With the aim to debunk some of the misconceptions around the use of Coccidiostats by poultry farmers,  here’s  everything you want to know about Coccidiostats and how our farmers are using them to treat Coccidiosis (an intestinal parasitic disease) and preserving the health and welfare of birds under their care:

As you may have read in our 2018 Antibiotic Stewardship Report, the British poultry meat sector’s drive for excellence in bird health and welfare is delivering responsible use of antibiotics and safeguarding the efficacy of antibiotics across the supply chain. We’ve successfully reduced our antibiotic use by 82% in the last six years and have stopped all preventative treatments as well as the use of colistin. The highest priority antibiotics that are critically important for humans are used only as a ‘last resort’.

Ensuring good bird health and welfare is part of every farmer’s responsibility to avoid pain and suffering and to preserve the health and welfare of birds under their care. The very way pet owners pro-actively treat their dogs and cats with wormers to control worms, poultry farmers use coccidiostats to control Coccidiosis (an intestinal parasitic disease) in their birds to avoid pain and suffering.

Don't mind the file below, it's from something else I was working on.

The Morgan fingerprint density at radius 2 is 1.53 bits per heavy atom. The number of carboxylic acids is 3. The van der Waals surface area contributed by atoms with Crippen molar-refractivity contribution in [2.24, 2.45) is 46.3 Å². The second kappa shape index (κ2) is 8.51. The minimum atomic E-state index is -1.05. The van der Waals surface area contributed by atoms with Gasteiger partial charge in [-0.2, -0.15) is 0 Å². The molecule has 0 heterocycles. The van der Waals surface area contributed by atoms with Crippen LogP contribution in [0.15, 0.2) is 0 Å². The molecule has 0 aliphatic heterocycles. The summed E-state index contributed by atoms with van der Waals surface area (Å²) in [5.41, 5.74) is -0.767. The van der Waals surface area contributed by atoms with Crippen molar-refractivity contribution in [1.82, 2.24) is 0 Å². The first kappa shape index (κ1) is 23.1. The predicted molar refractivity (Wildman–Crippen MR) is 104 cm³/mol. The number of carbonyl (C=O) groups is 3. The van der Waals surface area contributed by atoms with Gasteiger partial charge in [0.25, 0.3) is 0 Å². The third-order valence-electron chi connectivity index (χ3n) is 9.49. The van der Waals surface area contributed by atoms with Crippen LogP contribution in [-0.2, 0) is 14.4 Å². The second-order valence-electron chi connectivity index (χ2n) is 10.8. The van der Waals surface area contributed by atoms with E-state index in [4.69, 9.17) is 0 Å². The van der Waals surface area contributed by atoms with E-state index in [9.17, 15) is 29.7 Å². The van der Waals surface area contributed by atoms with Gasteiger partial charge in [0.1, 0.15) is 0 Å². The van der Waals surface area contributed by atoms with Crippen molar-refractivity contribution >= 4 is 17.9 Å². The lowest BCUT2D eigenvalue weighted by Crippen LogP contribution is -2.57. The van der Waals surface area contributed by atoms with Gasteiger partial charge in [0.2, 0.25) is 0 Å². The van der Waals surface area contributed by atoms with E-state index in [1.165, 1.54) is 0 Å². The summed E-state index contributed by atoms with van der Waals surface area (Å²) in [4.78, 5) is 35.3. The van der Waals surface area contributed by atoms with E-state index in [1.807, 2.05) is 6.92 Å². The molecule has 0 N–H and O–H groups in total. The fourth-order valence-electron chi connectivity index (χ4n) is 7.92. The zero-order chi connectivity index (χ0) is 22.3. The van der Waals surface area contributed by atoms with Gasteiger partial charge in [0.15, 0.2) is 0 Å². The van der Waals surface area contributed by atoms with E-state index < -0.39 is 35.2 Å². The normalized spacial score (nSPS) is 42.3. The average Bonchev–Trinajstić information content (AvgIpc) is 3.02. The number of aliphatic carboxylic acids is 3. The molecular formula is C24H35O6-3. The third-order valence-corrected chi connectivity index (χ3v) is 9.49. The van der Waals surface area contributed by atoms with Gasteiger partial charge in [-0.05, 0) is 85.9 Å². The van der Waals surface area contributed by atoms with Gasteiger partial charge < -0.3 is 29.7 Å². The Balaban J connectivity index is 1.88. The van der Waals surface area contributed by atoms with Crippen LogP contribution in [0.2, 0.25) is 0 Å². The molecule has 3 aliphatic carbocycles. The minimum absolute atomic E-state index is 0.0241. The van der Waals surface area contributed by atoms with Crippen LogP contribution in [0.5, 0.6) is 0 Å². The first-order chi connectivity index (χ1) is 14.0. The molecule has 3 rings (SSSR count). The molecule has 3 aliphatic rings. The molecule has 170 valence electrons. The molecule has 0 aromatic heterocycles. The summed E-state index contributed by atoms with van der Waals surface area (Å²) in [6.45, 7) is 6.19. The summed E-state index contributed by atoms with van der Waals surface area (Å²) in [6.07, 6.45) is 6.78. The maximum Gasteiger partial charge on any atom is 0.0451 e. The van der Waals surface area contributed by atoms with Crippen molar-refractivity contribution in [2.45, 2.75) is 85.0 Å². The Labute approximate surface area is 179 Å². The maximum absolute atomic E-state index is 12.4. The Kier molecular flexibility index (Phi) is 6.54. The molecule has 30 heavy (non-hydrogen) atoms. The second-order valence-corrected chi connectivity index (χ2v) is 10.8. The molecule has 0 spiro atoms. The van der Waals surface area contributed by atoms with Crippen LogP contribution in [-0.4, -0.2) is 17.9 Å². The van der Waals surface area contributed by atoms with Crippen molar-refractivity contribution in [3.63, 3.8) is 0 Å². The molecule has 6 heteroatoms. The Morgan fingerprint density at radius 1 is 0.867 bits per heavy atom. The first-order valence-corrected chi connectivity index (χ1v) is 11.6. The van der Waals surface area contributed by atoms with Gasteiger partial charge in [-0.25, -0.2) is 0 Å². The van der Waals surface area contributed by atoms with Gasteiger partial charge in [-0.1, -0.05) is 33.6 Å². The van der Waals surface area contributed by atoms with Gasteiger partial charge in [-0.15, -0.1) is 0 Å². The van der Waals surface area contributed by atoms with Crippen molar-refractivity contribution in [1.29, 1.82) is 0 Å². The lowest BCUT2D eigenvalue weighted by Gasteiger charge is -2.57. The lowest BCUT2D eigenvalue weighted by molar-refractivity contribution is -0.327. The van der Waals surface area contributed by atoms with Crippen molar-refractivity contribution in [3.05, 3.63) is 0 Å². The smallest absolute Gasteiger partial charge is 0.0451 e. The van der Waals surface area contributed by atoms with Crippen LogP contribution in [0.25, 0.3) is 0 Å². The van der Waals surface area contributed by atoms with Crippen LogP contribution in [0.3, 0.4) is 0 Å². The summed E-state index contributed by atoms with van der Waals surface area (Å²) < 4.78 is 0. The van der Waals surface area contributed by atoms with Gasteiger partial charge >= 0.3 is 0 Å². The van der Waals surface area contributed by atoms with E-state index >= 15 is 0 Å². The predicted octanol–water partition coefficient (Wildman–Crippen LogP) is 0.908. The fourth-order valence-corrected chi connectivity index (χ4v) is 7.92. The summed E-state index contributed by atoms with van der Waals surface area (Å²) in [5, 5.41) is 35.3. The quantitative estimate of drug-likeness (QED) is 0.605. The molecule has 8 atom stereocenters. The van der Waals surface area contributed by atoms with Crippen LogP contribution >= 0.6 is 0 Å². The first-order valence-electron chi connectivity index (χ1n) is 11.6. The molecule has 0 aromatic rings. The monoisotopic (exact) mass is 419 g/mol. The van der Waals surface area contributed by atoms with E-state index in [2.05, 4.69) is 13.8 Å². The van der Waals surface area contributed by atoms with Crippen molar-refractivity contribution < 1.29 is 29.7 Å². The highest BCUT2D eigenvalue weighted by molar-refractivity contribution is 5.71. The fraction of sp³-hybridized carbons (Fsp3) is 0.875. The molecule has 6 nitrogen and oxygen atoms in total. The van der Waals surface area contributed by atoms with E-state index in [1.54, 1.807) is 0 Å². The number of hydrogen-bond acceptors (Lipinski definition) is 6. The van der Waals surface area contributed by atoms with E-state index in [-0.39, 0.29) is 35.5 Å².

If coccidiosis is not controlled, the parasite can cause enteritis in birds leading to intestinal inflammation, reduced absorptive capacity, increased podo-dermatitis, increased mortality and could require the use of medically important antibiotics.  This parasite is extremely common in all poultry worldwide and can compromise bird health and welfare, regardless of how they are kept, including indoor-reared, free-range, and organic.

The use of coccidiostats has increased in line with the increase in poultry production in the last four years (15% increase in production between 2012 and 2016).

Coccidiostats are animal-only antimicrobials that are not classified as veterinary medicinal products and their usage is not linked to reduction in antibiotics. Coccidiostats are mainly used to control coccidiosis, maintain intestinal integrity, alleviate pain and suffering and help deliver good bird health and welfare.

These animal-only antimicrobials are not used in human medicine and do not contribute to antibiotic resistance. The World Health Organisation, the World Animal Health Organisation (OIE), and the European Surveillance Programme of Veterinary Antibiotics have confirmed that coccidiostats have no impact to human health.